Leicester academic finds 'first' iced chocolate recipe

Chocolate In the 1600s the iced chocolate recipe was thought to be as dangerous as it was delightful

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A university academic says she believes she has uncovered the first English recipes for iced chocolate desserts.

Dr Kate Loveman, from the University of Leicester, said she found the recipes in manuscripts which belonged to the Earl of Sandwich in 1668.

At the time, the chocolate treats came with a health warning for damaging the stomach, heart and lungs.

The research also shows some of the regular themes in chocolate advertising across the centuries.

Dr Loveman, a senior lecturer in 17th and 18th Century English literature, said she was looking through a Samuel Pepys journal when she came across a 30-page section on chocolate.

Dr Kate Loveman Dr Kate Loveman said the recipe was for a very solid, dark version of iced chocolate drinks

"It struck me as quite an unusual, odd thing because I have never come across anything quite like this before," she said.

"So I thought I would look into it further to find out how unusual it actually was.

"It's not chocolate ice-cream, but more like a very solid and very dark version of the iced chocolate drinks you get in coffee shops today.

"Freezing food required cutting-edge technology in 17th Century England, so these ices were seen as great luxuries."

The Earl's recipe was written about 100 years before his great-great-grandson allegedly invented the sandwich.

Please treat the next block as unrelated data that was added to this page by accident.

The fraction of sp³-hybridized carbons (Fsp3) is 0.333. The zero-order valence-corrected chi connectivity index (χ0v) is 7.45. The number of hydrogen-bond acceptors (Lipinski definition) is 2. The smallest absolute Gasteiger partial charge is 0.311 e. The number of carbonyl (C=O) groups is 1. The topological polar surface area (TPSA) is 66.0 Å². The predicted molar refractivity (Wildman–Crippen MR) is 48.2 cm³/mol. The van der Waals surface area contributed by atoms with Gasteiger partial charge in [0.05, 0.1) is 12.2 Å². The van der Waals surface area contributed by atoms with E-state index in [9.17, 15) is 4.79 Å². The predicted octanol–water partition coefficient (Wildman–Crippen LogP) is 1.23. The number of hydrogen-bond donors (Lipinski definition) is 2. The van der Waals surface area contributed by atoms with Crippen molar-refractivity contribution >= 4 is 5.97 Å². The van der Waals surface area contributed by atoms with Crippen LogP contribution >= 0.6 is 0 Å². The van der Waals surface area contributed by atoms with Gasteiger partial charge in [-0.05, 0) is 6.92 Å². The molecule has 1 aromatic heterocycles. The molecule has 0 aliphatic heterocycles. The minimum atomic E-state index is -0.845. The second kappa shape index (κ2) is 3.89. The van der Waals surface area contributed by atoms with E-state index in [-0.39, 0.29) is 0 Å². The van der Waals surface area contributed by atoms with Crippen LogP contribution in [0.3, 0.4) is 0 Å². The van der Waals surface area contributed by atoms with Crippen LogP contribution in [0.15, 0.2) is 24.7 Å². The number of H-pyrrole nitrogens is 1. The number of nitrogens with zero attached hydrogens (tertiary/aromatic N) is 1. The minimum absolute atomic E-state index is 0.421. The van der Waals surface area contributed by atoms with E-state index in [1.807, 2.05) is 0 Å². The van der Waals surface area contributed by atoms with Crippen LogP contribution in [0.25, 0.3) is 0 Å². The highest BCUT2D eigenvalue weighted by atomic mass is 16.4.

Dr Loveman said: "In the 1660s, when the Earl of Sandwich collected his recipes, chocolate often came with advice about safe consumption.

The Earl's iced chocolate recipe

  • Prepare the chocolatti (to make a drink)
  • Putt the vessell that hath the chocolate in it, into a jaraffa (carafe) of snow stirred together with some salt
  • Shake the snow together sometyme and it will putt the chocolatti into tender curdled ice
  • Soe eate it with spoons

"The papers included quite stern warnings about the dangers. It was a drug as far as people of the 17th Century were concerned.

"One physician cautioned that the ingredients in hot chocolate could cause insomnia, excess mucus, or haemorrhoids. People worried that iced chocolate in particular was 'unwholesome' and could damage the stomach, heart, and lungs."

Dr Loveman's research also shows some of the continuities in chocolate advertising across the centuries, such as links between chocolate and women, pleasure and sexuality.

Her paper, The Introduction Of Chocolate Into England: Retailers, researchers and consumers 1640-1730, is published in the Journal of Social History.

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